Hiring Vidocq was a good idea, after all

Published 18.11.2014 02:04
Updated 18.11.2014 02:19

Jean-Claude Juncker, since his election as president of the European Commission, has not spent a single day in calm and quietude. He has been harassed from every angle, before even effectively starting his office. Juncker is a very highly sophisticated European politician and is extremely proficient when it comes to international economic and financial affairs. His "grand political vision" has disappointed a bit, when he declared that the European Commission was the "last chance for Europe." But nobody doubts that he will do a better job than the previous president, Jacques Santer of Luxembourg.

The last scandal to date is the fact that he has declared the commission's aim was to reform the taxation system in the EU to limit tax evasion. There has been a general outcry for at least 20 years during his term as prime minister of Luxembourg, Juncker's main achievement has been to establish a "legal" tax evasion system that has attracted huge investments and made Luxembourg one of the states with the highest per capita gross domestic product in the world.

The European press is evenly divided as to how to evaluate the new policy of combating tax evasion and how it will be implemented under the leadership of Juncker. After the leaking of Juncker's policies regarding tax exemption into the media, very different dailies, from the British Guardian and German Frankfurter Rundschau to Swiss Le Courrier, asked for his resignation as the head of the commission and a total overhaul of the system.

This sounds a little hypocritical to display the financial system now, so long as nobody really complained about the sophisticated tax evasion infrastructure put in place for decades now. Anyhow, pointing at Juncker as one of the culprits does not make any sense, but keeping him at his post to fight against the cosy tax evasion infrastructure could be a good idea, for he knows perfectly how the system works. Eugène François Vidocq (1775-1857) is remembered today as the founder of modern criminology in France. He was the head of the Sûreté nationale – the French national police – and he founded the first modern private detective agency. During his time, police forces in Paris arrested three times more felons than before and he established plain-clothed police forces to control main streets and places. He is credited with the introduction of undercover work, ballistics, criminology and a record keeping system to criminal investigation. He made the first plaster cast impressions of shoe prints, created indelible ink and unalterable bond paper. His form of anthropometrics is still partially used by the French National Police.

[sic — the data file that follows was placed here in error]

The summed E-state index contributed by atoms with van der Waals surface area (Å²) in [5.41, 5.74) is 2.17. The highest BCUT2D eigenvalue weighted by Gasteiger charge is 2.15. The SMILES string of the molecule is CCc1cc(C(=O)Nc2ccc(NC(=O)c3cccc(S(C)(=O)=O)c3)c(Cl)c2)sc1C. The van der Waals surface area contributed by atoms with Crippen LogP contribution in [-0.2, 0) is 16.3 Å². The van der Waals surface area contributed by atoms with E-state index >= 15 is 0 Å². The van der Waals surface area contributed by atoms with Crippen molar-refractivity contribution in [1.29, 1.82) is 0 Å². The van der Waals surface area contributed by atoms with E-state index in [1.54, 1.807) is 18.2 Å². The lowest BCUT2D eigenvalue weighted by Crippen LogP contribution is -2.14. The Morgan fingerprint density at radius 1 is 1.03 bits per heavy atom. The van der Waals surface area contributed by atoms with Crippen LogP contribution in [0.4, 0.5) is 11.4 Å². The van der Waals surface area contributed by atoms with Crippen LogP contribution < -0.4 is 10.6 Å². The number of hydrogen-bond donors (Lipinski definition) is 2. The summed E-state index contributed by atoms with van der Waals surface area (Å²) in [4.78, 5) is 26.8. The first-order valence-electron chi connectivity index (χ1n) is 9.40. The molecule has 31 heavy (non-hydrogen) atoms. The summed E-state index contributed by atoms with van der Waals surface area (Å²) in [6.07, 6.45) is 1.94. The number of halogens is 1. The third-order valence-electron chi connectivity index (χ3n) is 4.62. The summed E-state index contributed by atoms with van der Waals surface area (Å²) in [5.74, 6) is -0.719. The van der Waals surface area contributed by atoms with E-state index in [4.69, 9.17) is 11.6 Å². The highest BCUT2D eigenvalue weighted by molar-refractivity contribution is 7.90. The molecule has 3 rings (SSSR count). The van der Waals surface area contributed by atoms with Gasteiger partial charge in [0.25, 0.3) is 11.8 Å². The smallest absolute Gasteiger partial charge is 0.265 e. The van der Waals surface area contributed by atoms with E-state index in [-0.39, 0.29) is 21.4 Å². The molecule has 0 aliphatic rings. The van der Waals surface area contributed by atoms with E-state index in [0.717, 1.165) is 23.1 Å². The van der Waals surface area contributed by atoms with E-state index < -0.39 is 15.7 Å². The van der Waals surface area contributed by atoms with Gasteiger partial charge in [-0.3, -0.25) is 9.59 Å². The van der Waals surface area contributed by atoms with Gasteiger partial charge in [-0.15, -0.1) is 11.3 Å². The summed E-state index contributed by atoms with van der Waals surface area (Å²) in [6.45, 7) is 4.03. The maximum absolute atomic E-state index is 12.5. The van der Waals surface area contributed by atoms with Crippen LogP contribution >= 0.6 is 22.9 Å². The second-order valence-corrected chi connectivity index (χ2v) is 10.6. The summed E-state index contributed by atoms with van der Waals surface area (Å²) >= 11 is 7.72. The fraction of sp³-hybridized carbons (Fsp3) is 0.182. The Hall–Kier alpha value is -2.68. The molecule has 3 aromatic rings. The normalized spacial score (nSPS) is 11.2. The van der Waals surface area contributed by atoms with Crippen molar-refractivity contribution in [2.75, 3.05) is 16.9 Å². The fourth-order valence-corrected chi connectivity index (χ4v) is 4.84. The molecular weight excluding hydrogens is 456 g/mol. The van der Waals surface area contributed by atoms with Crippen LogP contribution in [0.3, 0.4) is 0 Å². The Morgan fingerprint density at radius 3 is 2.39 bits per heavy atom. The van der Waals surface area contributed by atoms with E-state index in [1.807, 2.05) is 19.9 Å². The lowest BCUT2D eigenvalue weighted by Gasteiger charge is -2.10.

Before being nominated, first informally and then officially, as the Head of the Police, Vidocq was a very well-known convict. He had gone through all the felony varieties, from theft to manufacturing false papers and fraud. He served many time in prison, succeeding to escape and hide every time before getting caught again. He had an incredible photographic memory, remembering a face he saw only once, even in disguise. He was a master of disguise himself. Please do not watch the recent movie called "Vidocq," a mixture of Taiwanese Kung Fu scenes featuring various kinds of super heroes and villains.

As a matter of fact, it was a brilliant idea to nominate a former and very famous convict as the head of the police forces. He created a modern and very effective system to combat criminality in which his methods were revolutionary and his vision great. Why not try with Juncker the same method that was so successful with Vidocq? Juncker is a very capable, polyglot politician who is extremely well-versed in European financial affairs. He fulfils the criteria nicely.

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